If the Democratic Party is to regain its status as North Carolina’s majority faction, it must represent all the people in the state. Too many North Carolinians have come to view the party as an Other, a monstrous, unknowable alien entity which they do not understand and to which they cannot relate. In so far as advocates of a “100-county campaign” seek to restore trust in the Democratic Party among red-county voters, they are performing a civic service. But that does not make their strategy electorally wise.

The 100-county debate is relevant today because state Senator Jeff Jackson has made it the cornerstone of his U.S. Senate campaign. Everyday his twitter feed is full of dispatches from various corners of the state, always presented with an upbeat enthusiasm and supreme confidence that his strategy will bear fruit. Most recently he embarked on a swing through Western North Carolina, hitting lovely countryside counties such as Graham and Cherokee. He’s demonstrating energy and determination to reach the state’s voters.

But here’s the problem: for all their struggles and importance to policy, sojourns to places like Graham and Cherokee are not a productive endeavor for a Democrat seeking statewide office. Cherokee County gave 77% of the vote to Donald Trump in 2020, to 21.9% for now-President Biden. In Graham, Biden did not even break 20% of the vote. These are deep-red counties that have been trending toward Republicans for decades, and for demographic reasons both are likely to continue their rightward migrations. Even the argument that Democrats can gain by “losing by less” does not apply in this case. Graham County cast 4,615 votes in 2020. Getting to 40%, a good target for Democrats in tough areas, would net only 92 votes, not even enough to close the gap in a election as tight as Jackson rival Cheri Beasley’s photo-finish race for Chief Justice.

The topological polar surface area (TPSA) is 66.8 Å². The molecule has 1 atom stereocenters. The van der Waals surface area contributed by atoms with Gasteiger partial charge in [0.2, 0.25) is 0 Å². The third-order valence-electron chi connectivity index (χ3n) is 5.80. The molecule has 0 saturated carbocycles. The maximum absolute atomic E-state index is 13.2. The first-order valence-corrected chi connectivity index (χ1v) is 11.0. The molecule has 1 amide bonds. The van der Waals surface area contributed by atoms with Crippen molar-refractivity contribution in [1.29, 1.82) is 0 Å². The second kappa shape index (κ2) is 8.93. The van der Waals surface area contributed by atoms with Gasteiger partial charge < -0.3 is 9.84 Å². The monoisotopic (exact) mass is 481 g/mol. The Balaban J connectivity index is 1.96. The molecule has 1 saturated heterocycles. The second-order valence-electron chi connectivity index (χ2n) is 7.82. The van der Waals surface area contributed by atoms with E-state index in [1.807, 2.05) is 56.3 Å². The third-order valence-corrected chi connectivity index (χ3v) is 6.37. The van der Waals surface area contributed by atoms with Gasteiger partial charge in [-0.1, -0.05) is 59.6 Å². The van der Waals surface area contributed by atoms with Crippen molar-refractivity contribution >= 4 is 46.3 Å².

The story is similar across vast swaths of North Carolina. In the Mountains, Foothills and western Piedmont, county after county delivered as much 81% of the vote to Donald Trump. Given partisan polarization, not even the most vigorous outreach program could draw significant numbers of white voters to the Democratic column. And for every day a candidate such as Jackson spends in such places, he (or she) sacrifices time that could be used cultivating voters in blue, vote-rich counties or registering new voters in the state’s most diverse precincts. Either way would be a far more efficient investment of resources than holding showy town halls in places where the Democratic Party is a spent force.

Some politicians believe that they are so persuasive they can get any voter to agree with them if they are just given time face to face. This, frankly, is narcissism. Social psychologists have found that people usually react to contrary arguments by battening down the hatches and coming up with new reasons to stand by their preexisting views. People as distrusted as politicians are even less likely to have a persuasive effect on voters who are dead set on voting for the other side. Further, the political forces driving traditionalist whites toward Trumpism have been extant for nearly 60 years, and there is almost no logical reason to believe these trends will go into reverse. To be clear, these voters matter and deserve respect. But as Barry Goldwater said, you have to go hunting where the ducks are.

North Carolina Democrats have struggled immensely in recent federal elections. And in each case, they have attempted a strategy based on appealing to the electorate as it is. That’s not working. Instead of seeing the electorate as a static composition, they should seek to transform the political landscape with greater turnout and new voters. When they decide where they expend their resources, they should base their choices on a clear-eyed return on investment. A selfie-friendly tour across territory that is extremely inhospitable to Democrats is not a wise approach to winning this election.

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